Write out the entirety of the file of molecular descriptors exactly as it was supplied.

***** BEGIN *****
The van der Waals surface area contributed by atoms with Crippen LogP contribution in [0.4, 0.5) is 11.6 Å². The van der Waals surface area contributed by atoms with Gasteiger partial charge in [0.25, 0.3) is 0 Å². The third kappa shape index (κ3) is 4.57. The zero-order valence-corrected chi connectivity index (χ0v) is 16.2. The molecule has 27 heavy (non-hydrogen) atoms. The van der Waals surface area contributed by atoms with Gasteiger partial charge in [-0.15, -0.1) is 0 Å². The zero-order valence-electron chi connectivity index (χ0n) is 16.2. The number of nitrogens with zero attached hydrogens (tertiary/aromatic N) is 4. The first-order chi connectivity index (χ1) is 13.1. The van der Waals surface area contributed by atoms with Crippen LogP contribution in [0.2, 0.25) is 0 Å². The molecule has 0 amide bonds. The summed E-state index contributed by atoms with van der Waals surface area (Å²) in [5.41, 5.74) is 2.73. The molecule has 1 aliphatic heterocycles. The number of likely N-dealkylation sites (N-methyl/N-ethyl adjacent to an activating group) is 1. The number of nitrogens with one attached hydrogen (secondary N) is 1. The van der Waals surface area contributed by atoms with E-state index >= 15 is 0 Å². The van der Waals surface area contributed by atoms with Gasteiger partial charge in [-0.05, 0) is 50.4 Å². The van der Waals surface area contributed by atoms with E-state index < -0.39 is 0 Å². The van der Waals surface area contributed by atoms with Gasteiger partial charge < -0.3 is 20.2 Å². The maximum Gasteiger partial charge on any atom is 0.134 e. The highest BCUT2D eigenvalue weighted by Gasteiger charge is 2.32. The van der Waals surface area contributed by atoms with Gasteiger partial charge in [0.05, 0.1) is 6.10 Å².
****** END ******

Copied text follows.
The van der Waals surface area contributed by atoms with Crippen LogP contribution in [0.4, 0.5) is 11.6 Å². The van der Waals surface area contributed by atoms with Gasteiger partial charge in [0.25, 0.3) is 0 Å². The third kappa shape index (κ3) is 4.57. The zero-order valence-corrected chi connectivity index (χ0v) is 16.2. The molecule has 27 heavy (non-hydrogen) atoms. The van der Waals surface area contributed by atoms with Gasteiger partial charge in [-0.15, -0.1) is 0 Å². The zero-order valence-electron chi connectivity index (χ0n) is 16.2. The number of nitrogens with zero attached hydrogens (tertiary/aromatic N) is 4. The first-order chi connectivity index (χ1) is 13.1. The van der Waals surface area contributed by atoms with Crippen LogP contribution in [0.2, 0.25) is 0 Å². The molecule has 0 amide bonds. The summed E-state index contributed by atoms with van der Waals surface area (Å²) in [5.41, 5.74) is 2.73. The molecule has 1 aliphatic heterocycles. The number of likely N-dealkylation sites (N-methyl/N-ethyl adjacent to an activating group) is 1. The number of nitrogens with one attached hydrogen (secondary N) is 1. The van der Waals surface area contributed by atoms with E-state index >= 15 is 0 Å². The van der Waals surface area contributed by atoms with Gasteiger partial charge in [-0.05, 0) is 50.4 Å². The van der Waals surface area contributed by atoms with E-state index < -0.39 is 0 Å². The van der Waals surface area contributed by atoms with Gasteiger partial charge < -0.3 is 20.2 Å². The maximum Gasteiger partial charge on any atom is 0.134 e. The highest BCUT2D eigenvalue weighted by Gasteiger charge is 2.32. The van der Waals surface area contributed by atoms with Gasteiger partial charge in [0.05, 0.1) is 6.10 Å².